The Earth’s magnetic field

Macmillan, Susan; Rycroft, Michael J.. 2010 The Earth’s magnetic field. In: Blockley, Richard; Shyy, Wei, (eds.) Encyclopedia of eerospace engineering. Wiley, 3371-3382.

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The Earth’s magnetic field is generated in the fluid region deep inside the Earth. Heat convection, buoyancy forces and planetary rotation cause the iron-rich fluid in the outer core to flow in a complex way and the movement of this electrical conductor through existing magnetic field generates electrical current. This produces more magnetic field in an advective process. Some of it diffuses away resulting in a reasonably stable magnetic field, which is broadly dipolar outside the planet and which occasionally reverses its polarity. Parameters of the Earth’s magnetic field observed near the surface of the planet vary in space and time over wide ranges. As well as processes acting in the deep interior of Earth, the crust, the ionosphere, the magnetosphere, and the Sun all contribute to the observed magnetic field. Indeed, the magnetosphere is formed by the interaction of the solar wind, moving radially outwards from the Sun at supersonic speeds, with the Earth’s magnetic field (see also eae 323). Geomagnetic observations are made at fixed sites at observatories, and extensive surveys are carried out on land, at sea, and from aircraft and satellites; the magnetic properties of rocks provide further information. The Earth’s magnetic field is important for many aerospace applications today, and these areas are especially considered.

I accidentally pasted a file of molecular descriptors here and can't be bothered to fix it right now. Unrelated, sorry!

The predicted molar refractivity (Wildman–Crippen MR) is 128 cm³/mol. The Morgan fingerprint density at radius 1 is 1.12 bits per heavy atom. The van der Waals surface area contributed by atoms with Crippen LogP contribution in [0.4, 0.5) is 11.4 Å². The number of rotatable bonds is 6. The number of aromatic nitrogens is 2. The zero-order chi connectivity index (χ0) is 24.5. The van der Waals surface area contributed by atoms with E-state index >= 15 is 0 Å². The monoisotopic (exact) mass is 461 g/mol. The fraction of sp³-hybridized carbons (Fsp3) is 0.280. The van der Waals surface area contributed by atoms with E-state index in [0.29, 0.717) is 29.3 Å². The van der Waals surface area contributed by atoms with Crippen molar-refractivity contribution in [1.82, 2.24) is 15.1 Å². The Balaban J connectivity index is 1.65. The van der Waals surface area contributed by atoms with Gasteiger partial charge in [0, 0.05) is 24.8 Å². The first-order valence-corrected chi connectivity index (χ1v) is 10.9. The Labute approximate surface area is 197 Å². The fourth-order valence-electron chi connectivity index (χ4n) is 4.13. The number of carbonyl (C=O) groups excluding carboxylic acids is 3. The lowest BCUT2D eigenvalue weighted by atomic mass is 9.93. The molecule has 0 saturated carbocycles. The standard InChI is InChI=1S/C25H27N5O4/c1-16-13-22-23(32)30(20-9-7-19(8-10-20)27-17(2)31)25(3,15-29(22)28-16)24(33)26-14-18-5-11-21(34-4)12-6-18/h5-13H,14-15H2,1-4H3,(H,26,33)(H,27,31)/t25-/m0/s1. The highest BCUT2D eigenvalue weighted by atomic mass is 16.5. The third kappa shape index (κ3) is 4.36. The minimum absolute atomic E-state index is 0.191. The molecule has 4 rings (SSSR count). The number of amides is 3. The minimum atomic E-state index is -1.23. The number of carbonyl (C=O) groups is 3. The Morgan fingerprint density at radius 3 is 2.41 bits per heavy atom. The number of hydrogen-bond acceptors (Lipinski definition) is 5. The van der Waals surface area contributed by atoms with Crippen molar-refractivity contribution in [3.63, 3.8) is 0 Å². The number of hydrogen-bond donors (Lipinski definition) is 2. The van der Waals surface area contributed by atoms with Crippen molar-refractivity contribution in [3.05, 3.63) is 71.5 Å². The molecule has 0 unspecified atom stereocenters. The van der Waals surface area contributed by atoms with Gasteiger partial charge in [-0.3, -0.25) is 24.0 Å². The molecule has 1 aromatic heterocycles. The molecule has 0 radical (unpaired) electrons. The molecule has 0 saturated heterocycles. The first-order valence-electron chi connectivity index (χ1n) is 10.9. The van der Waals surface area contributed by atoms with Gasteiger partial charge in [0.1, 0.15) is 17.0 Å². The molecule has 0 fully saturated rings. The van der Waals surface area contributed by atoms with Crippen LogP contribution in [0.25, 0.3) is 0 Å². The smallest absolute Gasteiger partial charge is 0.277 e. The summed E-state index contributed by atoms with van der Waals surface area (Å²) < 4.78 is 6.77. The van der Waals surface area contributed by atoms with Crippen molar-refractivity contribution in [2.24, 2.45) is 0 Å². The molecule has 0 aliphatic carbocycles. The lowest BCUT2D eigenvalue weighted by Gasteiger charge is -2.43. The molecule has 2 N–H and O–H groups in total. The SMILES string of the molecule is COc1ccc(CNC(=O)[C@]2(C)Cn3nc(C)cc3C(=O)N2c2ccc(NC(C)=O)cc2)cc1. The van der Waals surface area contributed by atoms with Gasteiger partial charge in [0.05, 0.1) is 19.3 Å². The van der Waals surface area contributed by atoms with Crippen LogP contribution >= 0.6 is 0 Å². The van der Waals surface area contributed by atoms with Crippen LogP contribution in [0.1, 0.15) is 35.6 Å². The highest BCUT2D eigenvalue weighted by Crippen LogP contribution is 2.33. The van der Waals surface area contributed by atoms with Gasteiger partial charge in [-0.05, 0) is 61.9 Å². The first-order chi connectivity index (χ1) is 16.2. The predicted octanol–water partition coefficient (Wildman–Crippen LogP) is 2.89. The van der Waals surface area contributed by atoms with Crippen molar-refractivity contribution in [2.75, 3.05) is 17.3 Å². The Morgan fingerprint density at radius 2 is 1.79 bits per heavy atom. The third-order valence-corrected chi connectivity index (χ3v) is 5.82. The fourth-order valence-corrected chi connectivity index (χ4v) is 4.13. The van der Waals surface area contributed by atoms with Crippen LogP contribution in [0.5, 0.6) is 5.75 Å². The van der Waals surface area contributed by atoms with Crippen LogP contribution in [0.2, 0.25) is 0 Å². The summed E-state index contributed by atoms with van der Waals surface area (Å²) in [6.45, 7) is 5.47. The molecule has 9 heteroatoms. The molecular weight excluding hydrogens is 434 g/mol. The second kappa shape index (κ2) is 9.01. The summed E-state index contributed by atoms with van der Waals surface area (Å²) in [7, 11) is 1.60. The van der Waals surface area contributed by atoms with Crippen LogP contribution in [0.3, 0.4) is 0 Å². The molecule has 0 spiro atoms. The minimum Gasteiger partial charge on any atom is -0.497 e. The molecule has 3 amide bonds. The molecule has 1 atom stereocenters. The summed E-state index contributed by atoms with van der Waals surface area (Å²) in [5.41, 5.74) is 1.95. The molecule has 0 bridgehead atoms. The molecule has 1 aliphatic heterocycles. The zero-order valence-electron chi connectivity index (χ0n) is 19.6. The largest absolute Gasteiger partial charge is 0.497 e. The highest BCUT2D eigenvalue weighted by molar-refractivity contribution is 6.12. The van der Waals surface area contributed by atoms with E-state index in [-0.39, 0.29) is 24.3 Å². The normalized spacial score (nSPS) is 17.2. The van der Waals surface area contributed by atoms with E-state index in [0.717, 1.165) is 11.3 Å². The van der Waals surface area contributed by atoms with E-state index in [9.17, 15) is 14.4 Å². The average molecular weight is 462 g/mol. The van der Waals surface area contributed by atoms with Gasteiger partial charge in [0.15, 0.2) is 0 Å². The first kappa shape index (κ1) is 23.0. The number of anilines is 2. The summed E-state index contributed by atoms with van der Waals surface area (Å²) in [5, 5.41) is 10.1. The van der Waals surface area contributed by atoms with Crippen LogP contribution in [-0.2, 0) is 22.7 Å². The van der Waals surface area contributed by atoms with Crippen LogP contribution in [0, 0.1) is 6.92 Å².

Item Type: Publication - Book Section
Programmes: BGS Programmes 2010 > Earth hazards and systems
ISBN: 9780470754405
NORA Subject Terms: Earth Sciences
Data and Information
Space Sciences
Date made live: 09 Feb 2011 14:56 +0 (UTC)

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